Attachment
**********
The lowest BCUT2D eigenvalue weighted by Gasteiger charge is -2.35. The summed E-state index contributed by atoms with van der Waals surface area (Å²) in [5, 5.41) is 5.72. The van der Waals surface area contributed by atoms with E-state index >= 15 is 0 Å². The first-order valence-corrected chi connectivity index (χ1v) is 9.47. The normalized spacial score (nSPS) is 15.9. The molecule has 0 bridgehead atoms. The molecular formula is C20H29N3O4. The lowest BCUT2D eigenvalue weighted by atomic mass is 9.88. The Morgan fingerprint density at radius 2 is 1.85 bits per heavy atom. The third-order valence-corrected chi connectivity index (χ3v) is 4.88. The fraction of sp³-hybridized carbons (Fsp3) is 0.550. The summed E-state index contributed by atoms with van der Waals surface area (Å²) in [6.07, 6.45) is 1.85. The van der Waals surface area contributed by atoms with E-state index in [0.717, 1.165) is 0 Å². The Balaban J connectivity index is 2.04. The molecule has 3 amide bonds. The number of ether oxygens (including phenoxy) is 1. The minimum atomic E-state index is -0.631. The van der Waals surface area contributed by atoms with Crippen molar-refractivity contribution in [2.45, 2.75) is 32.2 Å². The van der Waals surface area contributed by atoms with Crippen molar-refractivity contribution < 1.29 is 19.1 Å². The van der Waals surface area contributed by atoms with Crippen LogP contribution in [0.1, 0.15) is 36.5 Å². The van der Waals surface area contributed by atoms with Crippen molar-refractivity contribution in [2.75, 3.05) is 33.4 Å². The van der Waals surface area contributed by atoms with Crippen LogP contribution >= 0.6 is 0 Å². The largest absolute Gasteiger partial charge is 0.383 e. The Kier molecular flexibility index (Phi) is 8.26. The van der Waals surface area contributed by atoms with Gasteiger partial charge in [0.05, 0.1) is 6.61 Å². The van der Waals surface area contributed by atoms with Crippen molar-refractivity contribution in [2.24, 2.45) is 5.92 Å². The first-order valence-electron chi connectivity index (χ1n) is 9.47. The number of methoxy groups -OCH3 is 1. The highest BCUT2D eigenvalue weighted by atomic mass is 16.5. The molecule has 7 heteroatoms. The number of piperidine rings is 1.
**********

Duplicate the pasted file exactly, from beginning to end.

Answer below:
The lowest BCUT2D eigenvalue weighted by Gasteiger charge is -2.35. The summed E-state index contributed by atoms with van der Waals surface area (Å²) in [5, 5.41) is 5.72. The van der Waals surface area contributed by atoms with E-state index >= 15 is 0 Å². The first-order valence-corrected chi connectivity index (χ1v) is 9.47. The normalized spacial score (nSPS) is 15.9. The molecule has 0 bridgehead atoms. The molecular formula is C20H29N3O4. The lowest BCUT2D eigenvalue weighted by atomic mass is 9.88. The Morgan fingerprint density at radius 2 is 1.85 bits per heavy atom. The third-order valence-corrected chi connectivity index (χ3v) is 4.88. The fraction of sp³-hybridized carbons (Fsp3) is 0.550. The summed E-state index contributed by atoms with van der Waals surface area (Å²) in [6.07, 6.45) is 1.85. The van der Waals surface area contributed by atoms with E-state index in [0.717, 1.165) is 0 Å². The Balaban J connectivity index is 2.04. The molecule has 3 amide bonds. The number of ether oxygens (including phenoxy) is 1. The minimum atomic E-state index is -0.631. The van der Waals surface area contributed by atoms with Crippen molar-refractivity contribution in [2.45, 2.75) is 32.2 Å². The van der Waals surface area contributed by atoms with Crippen molar-refractivity contribution < 1.29 is 19.1 Å². The van der Waals surface area contributed by atoms with Crippen LogP contribution in [0.1, 0.15) is 36.5 Å². The van der Waals surface area contributed by atoms with Crippen molar-refractivity contribution in [2.75, 3.05) is 33.4 Å². The van der Waals surface area contributed by atoms with Crippen LogP contribution >= 0.6 is 0 Å². The largest absolute Gasteiger partial charge is 0.383 e. The Kier molecular flexibility index (Phi) is 8.26. The van der Waals surface area contributed by atoms with Gasteiger partial charge in [0.05, 0.1) is 6.61 Å². The van der Waals surface area contributed by atoms with Crippen molar-refractivity contribution in [2.24, 2.45) is 5.92 Å². The first-order valence-electron chi connectivity index (χ1n) is 9.47. The number of methoxy groups -OCH3 is 1. The highest BCUT2D eigenvalue weighted by atomic mass is 16.5. The molecule has 7 heteroatoms. The number of piperidine rings is 1.